Learn more about Stone’s amazing life in 1861, 1862, 1863, 1864, 1865 and beyond. Click on each year to read more about her experiences. You can read the entire journal online here.

(Photo edited by Bob Rowen)

The Confederacy has collapsed, and Stone watches in horror as postwar chaos sweeps over East Texas.

May 27, 1865

Tyler, Texas

Anarchy and confusion reign over all. Jayhawking is the order of the day. The soldiers are disbanding throughout the Department and seizing Government property wherever they can find it. The Government offices here have been sacked. All work is over and all who can are going home. At Shreveport the demoralization is worse even than here. The officers are scattering to the four winds, and Jayhawkers and private soldiers are stopping and robbing them whenever found. Col. Bradforte was the first here to desert his post. We hear that the mules were taken from his ambulance and wagon. Maj. Rhett, Gen. Hayes, and indeed everyone we hear of has suffered the same fate while fleeing to the interior of the state or to Mexico. Gen. Kirby Smith has also been robbed. We do not know but suppose this Department has surrendered as the soldiers have disbanded and are making their way home. We are still in ignorance of what disposal is to be made of us by our conquerors. The excitement in the town is so great we can think and live only in the present. Everything is in a turmoil. … We are all glad to see the soldiers divide what Government property they can find, if they will only stop there and not let the desperadoes rob the citizens as they may do. Some of the people deserve robbing, for they joined with the soldiers in sacking the Departments.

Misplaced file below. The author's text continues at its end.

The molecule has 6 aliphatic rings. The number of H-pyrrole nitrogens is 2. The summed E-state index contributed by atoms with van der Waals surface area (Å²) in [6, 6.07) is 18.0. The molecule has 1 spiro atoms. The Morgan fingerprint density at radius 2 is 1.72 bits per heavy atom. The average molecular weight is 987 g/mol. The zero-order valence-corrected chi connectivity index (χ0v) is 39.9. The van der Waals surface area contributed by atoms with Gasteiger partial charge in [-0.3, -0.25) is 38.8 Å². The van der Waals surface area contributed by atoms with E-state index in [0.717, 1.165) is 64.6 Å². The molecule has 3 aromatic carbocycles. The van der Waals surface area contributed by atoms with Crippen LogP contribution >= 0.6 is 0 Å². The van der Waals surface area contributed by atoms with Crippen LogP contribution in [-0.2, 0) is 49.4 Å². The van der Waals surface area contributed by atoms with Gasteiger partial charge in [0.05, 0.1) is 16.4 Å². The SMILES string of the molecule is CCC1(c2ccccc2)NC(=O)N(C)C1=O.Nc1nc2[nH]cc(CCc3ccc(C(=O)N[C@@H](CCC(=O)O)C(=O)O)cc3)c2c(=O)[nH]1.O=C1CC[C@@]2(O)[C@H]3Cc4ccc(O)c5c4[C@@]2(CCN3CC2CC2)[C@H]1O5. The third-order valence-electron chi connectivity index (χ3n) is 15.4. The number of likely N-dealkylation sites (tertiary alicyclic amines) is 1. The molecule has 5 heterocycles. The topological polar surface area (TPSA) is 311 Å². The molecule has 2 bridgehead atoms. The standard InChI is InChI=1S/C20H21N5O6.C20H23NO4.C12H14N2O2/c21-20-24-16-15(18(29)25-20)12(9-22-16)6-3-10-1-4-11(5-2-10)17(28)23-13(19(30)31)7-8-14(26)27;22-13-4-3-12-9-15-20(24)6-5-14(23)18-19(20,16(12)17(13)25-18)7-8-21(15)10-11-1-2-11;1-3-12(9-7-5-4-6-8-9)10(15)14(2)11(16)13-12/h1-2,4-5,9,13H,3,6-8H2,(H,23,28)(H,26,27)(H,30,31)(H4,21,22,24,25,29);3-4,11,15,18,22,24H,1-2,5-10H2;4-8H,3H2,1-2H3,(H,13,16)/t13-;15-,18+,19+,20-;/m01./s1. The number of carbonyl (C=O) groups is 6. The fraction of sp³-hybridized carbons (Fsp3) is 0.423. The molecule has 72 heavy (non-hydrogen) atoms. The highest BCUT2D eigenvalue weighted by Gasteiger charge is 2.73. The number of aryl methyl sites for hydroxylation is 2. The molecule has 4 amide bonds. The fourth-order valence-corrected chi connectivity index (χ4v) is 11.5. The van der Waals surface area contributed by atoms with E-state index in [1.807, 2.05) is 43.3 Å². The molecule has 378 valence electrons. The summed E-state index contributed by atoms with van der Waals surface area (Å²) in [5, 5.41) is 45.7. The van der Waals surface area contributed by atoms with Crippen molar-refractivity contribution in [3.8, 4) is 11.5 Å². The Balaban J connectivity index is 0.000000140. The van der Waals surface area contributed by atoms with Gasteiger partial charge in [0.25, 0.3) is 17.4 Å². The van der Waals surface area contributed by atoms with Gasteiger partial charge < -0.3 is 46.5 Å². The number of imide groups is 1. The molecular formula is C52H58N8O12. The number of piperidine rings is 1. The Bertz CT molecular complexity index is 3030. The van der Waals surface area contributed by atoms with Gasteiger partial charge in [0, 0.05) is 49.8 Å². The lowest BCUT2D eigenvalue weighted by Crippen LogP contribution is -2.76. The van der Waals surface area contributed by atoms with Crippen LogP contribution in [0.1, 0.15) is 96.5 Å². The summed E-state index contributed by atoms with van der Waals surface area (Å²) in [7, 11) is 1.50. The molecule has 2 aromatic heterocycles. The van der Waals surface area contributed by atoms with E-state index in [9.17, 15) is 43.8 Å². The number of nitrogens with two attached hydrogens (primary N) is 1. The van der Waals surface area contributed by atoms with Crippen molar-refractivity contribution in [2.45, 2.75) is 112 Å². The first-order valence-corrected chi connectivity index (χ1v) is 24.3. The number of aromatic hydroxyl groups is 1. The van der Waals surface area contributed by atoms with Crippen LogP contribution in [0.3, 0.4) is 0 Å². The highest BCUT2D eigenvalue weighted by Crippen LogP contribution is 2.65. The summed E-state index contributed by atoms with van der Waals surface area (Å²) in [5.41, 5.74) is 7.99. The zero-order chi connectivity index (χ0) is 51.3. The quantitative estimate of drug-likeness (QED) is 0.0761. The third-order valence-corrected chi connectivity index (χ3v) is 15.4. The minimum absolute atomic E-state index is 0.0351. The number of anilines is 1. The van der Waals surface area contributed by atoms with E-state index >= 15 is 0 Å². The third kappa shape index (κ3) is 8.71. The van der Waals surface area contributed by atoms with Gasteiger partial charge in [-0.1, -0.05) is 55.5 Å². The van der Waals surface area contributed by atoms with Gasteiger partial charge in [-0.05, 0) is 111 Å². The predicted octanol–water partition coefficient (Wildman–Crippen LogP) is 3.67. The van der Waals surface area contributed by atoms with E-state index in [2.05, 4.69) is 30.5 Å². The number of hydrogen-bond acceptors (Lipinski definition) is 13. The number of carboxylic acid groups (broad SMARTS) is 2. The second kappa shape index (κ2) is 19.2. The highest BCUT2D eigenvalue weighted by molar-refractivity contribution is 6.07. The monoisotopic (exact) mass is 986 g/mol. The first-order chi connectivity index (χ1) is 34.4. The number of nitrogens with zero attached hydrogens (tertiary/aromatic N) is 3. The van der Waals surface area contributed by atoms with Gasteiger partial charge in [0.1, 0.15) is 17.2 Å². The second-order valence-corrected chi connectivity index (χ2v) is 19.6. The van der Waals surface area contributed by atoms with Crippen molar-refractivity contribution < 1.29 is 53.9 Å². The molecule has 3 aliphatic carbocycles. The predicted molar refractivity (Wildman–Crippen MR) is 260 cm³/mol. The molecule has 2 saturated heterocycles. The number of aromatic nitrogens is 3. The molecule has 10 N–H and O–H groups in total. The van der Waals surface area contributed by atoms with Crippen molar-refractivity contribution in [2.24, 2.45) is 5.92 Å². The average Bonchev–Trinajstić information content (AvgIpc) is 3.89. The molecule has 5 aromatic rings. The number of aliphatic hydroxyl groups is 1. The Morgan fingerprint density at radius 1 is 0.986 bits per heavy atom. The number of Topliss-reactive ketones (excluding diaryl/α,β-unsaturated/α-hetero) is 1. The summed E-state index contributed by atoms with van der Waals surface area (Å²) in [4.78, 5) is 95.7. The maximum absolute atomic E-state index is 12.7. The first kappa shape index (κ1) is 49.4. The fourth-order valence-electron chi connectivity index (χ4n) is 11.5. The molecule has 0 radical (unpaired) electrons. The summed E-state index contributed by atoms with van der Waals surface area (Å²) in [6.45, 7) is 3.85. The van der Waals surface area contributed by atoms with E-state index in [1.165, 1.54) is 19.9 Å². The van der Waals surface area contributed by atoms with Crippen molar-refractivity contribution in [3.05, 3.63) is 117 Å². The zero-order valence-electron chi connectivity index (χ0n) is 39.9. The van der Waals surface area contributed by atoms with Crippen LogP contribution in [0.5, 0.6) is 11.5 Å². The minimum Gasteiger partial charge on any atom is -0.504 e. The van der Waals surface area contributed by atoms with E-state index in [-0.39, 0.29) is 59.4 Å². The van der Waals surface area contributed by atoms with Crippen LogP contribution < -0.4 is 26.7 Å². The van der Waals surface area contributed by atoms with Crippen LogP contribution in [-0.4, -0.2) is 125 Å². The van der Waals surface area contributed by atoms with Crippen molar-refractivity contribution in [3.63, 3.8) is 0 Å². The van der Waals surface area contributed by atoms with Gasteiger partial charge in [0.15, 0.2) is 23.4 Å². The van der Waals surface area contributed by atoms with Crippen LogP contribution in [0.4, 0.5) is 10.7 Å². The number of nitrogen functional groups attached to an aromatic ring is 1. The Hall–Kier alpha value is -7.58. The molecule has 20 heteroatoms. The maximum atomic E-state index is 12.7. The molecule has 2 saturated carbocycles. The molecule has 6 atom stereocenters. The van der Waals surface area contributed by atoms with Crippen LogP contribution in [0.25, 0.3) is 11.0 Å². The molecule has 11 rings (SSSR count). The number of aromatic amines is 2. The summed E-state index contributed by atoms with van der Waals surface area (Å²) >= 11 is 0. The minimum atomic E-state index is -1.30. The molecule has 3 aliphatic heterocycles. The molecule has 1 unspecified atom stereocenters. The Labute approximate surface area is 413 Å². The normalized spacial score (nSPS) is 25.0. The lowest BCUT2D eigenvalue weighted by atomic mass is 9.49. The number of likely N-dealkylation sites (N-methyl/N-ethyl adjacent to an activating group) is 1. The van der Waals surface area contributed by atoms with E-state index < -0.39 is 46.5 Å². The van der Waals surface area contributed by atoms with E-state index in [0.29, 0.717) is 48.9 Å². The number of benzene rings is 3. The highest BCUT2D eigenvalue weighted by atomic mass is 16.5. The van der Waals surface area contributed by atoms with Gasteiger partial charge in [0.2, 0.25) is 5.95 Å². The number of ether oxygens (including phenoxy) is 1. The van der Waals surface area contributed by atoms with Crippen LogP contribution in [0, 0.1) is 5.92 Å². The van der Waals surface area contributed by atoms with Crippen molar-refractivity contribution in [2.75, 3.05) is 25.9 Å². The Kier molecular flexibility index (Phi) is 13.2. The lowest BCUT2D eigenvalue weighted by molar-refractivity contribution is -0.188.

Jimmy came home Thursday no longer a soldier but a poor discouraged boy. All his regiment went home but twenty and the colonel disbanded them. Jimmy and the three Carson boys were of the twenty who stood to their guns. Will Carson came back with him. Jimmy and Joe Carson went out to the river to see the prospect there. We are so glad to have Jimmy safe at home, but oh, what a different homecoming from what we anticipated when he enlisted. No feasting. No rejoicing. Only sadness and tears.